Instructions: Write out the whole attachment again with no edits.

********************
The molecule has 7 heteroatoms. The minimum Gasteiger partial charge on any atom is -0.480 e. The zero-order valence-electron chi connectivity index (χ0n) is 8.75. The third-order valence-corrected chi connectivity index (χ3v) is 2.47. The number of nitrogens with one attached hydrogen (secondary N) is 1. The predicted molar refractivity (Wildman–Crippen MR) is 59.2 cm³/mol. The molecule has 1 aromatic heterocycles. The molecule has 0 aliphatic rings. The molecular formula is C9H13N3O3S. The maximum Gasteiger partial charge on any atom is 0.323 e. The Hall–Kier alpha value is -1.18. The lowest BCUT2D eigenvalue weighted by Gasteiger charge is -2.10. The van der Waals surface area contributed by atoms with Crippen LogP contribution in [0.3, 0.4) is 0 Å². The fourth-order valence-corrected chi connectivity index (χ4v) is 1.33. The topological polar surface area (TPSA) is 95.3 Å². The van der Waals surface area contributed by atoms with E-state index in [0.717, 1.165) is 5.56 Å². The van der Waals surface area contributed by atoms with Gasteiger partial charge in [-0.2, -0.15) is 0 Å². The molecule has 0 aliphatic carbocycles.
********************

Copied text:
The molecule has 7 heteroatoms. The minimum Gasteiger partial charge on any atom is -0.480 e. The zero-order valence-electron chi connectivity index (χ0n) is 8.75. The third-order valence-corrected chi connectivity index (χ3v) is 2.47. The number of nitrogens with one attached hydrogen (secondary N) is 1. The predicted molar refractivity (Wildman–Crippen MR) is 59.2 cm³/mol. The molecule has 1 aromatic heterocycles. The molecule has 0 aliphatic rings. The molecular formula is C9H13N3O3S. The maximum Gasteiger partial charge on any atom is 0.323 e. The Hall–Kier alpha value is -1.18. The lowest BCUT2D eigenvalue weighted by Gasteiger charge is -2.10. The van der Waals surface area contributed by atoms with Crippen LogP contribution in [0.3, 0.4) is 0 Å². The fourth-order valence-corrected chi connectivity index (χ4v) is 1.33. The topological polar surface area (TPSA) is 95.3 Å². The van der Waals surface area contributed by atoms with E-state index in [0.717, 1.165) is 5.56 Å². The van der Waals surface area contributed by atoms with Gasteiger partial charge in [-0.2, -0.15) is 0 Å². The molecule has 0 aliphatic carbocycles.